Lifting weights have been proven by science to be good for your bones. In a research done in 2011 they found that 24 weeks of lifting weights has significantly increased bone mineral density in healthy young men.
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Changes in Bone Mineral Density in Response to 24 Weeks of Resistance Training in College-Age Men and Women:
Almstedt, HC, Canepa, JA, Ramirez, DA, and Shoepe, TC. Changes in bone mineral density in response to 24 weeks of resistance training in college-age men and women. J Strength Cond Res 25(4): 1098-1103, 2011-Osteoporosis is a chronic disease of major public health concern. Characterized by low bone mass and increasing risk for fracture, osteoporosis occurs to a greater extent in women. Resistance training is a mode of exercise that can be used to build peak bone mass during youth, thereby preventing osteoporosis later in life. Our aim was to evaluate the effectiveness of a resistance training protocol designed to apply loads to the hip and spine in men and women. We recruited recreationally active men (n = 12) and women (n = 12), ages of 18-23. An additional 10 participants (5 men, 5 women) served as controls. Volunteers completed questionnaires to assess health history, physical activity, dietary intake, and menstrual history. The training program was performed for 24 weeks, on 3 nonconsecutive days per week, including exercises for the upper, lower, and core musculature, marked by an undulating periodization varying between 67 and 95% of 1 repetition maximum (1RM) on the multijoint exercises of bench press, squats, and deadlifts. Dual energy X-ray absorptiometry (Hologic Explorer, Waltham, MA, USA) was used to assess bone mineral density (BMD, g•cm−2). A 2-tailed analysis of covariance, controlling for body mass index, revealed that in comparison to women, men had significantly greater increases in BMD at the lateral spine and femoral neck. Male exercisers were found to increase BMD by 2.7-7.7%, whereas percent change in women ranged from −0.8 to 1.5%, depending on the bone site. Both male and female controls demonstrated about 1% change at any bone site. Results indicate that 24 weeks of resistance training, including squat and deadlift exercises, is effective in increasing BMD in young healthy men. Similar benefits were not derived by women who followed the same protocol.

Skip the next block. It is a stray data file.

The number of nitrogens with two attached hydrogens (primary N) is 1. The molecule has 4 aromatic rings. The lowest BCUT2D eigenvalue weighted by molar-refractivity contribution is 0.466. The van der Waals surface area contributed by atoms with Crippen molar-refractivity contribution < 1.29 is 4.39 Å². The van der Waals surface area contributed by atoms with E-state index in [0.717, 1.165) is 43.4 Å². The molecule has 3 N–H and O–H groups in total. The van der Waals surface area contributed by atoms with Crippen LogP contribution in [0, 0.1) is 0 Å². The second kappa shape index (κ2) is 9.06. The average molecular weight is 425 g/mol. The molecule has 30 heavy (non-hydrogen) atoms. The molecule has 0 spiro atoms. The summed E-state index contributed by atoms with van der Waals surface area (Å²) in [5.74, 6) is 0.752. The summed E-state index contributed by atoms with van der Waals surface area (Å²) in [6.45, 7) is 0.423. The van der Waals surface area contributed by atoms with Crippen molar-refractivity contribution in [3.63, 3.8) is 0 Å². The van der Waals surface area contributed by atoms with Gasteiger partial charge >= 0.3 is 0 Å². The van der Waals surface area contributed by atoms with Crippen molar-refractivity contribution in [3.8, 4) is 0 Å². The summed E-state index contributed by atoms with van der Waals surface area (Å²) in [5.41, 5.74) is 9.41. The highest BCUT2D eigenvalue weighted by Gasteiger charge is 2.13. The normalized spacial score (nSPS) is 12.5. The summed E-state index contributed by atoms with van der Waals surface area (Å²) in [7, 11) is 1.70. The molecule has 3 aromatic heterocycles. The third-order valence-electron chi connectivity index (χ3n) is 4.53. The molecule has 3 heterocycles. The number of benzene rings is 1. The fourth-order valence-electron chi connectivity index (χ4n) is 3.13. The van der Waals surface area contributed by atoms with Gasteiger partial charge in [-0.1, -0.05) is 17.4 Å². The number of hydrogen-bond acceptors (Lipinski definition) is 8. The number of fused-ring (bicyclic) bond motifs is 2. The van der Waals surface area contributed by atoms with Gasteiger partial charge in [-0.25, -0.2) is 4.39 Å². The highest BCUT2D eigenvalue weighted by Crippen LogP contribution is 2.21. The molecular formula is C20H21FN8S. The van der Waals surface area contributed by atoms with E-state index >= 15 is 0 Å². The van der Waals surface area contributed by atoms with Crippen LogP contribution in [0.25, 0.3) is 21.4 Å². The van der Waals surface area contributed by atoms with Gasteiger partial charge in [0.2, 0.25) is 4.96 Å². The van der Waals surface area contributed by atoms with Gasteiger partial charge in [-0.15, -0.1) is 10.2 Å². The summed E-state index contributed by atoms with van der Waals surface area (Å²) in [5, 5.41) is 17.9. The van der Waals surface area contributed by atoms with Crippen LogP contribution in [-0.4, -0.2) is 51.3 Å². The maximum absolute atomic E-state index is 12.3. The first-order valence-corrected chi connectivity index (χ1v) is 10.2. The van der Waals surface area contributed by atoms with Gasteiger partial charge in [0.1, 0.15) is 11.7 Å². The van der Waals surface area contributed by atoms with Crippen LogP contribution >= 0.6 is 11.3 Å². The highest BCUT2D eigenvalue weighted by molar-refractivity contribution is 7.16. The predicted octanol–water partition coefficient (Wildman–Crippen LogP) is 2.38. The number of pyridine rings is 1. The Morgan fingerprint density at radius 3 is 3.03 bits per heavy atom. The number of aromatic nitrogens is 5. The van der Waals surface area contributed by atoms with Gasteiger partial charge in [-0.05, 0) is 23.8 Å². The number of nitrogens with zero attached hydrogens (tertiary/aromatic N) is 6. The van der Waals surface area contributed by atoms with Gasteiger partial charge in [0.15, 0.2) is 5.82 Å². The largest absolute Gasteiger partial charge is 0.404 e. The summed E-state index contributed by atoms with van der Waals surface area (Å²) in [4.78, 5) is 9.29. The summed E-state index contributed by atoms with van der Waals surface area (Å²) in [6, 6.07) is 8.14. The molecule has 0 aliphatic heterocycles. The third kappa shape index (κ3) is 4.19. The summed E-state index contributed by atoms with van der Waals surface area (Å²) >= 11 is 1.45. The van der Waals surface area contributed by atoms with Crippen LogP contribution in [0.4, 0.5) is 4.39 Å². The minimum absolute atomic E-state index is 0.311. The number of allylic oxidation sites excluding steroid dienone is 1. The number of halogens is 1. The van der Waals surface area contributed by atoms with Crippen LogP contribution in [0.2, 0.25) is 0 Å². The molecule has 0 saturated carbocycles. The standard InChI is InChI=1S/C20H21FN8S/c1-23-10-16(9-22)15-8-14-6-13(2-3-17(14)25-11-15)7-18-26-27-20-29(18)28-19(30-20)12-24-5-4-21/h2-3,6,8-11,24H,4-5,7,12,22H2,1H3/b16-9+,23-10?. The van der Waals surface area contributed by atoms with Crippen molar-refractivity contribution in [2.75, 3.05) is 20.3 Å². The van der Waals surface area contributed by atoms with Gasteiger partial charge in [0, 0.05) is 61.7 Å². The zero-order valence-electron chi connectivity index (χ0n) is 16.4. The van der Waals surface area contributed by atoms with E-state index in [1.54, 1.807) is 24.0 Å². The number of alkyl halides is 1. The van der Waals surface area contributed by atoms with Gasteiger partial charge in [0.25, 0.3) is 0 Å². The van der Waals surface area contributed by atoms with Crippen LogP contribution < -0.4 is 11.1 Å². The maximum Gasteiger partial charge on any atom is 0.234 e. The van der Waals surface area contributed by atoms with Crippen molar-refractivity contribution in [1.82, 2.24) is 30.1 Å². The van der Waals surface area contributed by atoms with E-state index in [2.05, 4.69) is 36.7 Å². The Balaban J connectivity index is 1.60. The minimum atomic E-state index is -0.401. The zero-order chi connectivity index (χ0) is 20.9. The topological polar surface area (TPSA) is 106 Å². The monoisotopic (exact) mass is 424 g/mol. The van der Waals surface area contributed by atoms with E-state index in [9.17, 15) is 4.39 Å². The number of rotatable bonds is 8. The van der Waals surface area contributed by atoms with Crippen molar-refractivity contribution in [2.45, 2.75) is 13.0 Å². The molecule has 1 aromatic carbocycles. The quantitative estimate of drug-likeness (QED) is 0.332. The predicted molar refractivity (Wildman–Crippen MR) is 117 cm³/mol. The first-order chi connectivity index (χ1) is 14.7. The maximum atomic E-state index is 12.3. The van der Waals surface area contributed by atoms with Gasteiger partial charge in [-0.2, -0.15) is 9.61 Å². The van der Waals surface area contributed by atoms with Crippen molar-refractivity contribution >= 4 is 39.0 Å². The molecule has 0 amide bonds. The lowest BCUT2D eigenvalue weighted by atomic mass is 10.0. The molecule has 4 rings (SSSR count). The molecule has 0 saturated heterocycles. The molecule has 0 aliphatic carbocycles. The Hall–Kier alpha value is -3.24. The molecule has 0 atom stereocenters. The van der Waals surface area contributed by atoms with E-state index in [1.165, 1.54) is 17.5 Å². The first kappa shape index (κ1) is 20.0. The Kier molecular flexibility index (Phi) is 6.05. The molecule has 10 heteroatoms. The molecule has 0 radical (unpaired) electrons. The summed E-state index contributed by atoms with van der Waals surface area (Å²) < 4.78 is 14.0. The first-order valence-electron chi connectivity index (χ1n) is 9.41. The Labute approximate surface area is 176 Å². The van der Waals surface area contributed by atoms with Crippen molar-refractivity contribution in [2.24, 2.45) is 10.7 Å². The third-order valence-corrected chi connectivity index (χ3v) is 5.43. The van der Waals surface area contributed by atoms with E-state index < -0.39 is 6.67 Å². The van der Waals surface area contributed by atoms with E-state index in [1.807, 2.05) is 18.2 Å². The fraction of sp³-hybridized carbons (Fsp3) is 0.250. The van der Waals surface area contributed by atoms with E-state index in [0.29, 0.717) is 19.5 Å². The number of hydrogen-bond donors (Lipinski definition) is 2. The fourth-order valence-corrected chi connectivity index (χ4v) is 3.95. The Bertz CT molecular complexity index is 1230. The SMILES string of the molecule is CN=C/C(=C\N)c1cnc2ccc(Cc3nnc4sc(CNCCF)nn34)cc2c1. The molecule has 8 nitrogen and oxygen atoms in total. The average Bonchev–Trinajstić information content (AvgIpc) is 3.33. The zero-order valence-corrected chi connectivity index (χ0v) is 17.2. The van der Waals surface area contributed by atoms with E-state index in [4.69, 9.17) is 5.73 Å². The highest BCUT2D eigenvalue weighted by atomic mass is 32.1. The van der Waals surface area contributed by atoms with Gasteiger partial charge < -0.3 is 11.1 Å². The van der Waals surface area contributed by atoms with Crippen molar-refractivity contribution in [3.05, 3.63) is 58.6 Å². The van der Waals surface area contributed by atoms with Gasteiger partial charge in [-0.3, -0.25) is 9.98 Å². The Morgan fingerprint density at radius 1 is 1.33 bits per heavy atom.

Results indicate that 24 weeks of resistance training, including squat and deadlift exercises, is effective in increasing BMD in young healthy men. Similar benefits were not derived by women who followed the same protocol.Follow @AboutLifting
The only sad thing is that the female respondents did not reap the same benefits that the men did in this study but then again we all know that men genetically adapt faster to physical stress than women so it might just take them longer than 24 weeks to respond but since I know that most of you guys are “dudes” then you should be celebrating.
Lifting was certainly good for Lamar Gant’s bones (even if he has scoliosis):
We have also cited a research before that has shown that lifting does increase bone density but that was done on mice – and they made the mice SQUAT!
So if anyone tells you that deadlifting or squatting is bad for your bones you can tell them to jack off. Any workout can be bad for you if you don’t do it right, it’s not the lift’s fault it’s the LIFTER’S fault. Even the scoliotic Lamar Gant can deadlift 600 lbs and if you ask me I think lifting is serving his bones well. Eat your eggs, people!